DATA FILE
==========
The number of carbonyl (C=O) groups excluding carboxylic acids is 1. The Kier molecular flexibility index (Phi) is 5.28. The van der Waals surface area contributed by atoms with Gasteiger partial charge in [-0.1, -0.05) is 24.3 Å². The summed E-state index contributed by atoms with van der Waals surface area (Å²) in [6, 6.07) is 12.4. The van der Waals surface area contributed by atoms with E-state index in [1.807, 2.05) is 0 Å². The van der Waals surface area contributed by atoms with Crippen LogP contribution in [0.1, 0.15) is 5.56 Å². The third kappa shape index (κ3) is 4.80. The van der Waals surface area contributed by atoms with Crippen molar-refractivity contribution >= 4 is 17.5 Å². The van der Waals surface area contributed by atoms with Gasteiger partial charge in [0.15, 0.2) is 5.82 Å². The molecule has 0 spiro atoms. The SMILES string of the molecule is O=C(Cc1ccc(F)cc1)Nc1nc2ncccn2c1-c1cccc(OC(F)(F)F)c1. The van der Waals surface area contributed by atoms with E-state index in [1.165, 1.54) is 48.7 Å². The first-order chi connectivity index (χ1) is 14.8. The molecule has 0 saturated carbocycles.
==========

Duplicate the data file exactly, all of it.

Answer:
The number of carbonyl (C=O) groups excluding carboxylic acids is 1. The Kier molecular flexibility index (Phi) is 5.28. The van der Waals surface area contributed by atoms with Gasteiger partial charge in [-0.1, -0.05) is 24.3 Å². The summed E-state index contributed by atoms with van der Waals surface area (Å²) in [6, 6.07) is 12.4. The van der Waals surface area contributed by atoms with E-state index in [1.807, 2.05) is 0 Å². The van der Waals surface area contributed by atoms with Crippen LogP contribution in [0.1, 0.15) is 5.56 Å². The third kappa shape index (κ3) is 4.80. The van der Waals surface area contributed by atoms with Crippen molar-refractivity contribution >= 4 is 17.5 Å². The van der Waals surface area contributed by atoms with Gasteiger partial charge in [0.15, 0.2) is 5.82 Å². The molecule has 0 spiro atoms. The SMILES string of the molecule is O=C(Cc1ccc(F)cc1)Nc1nc2ncccn2c1-c1cccc(OC(F)(F)F)c1. The van der Waals surface area contributed by atoms with E-state index in [1.165, 1.54) is 48.7 Å². The first-order chi connectivity index (χ1) is 14.8. The molecule has 0 saturated carbocycles.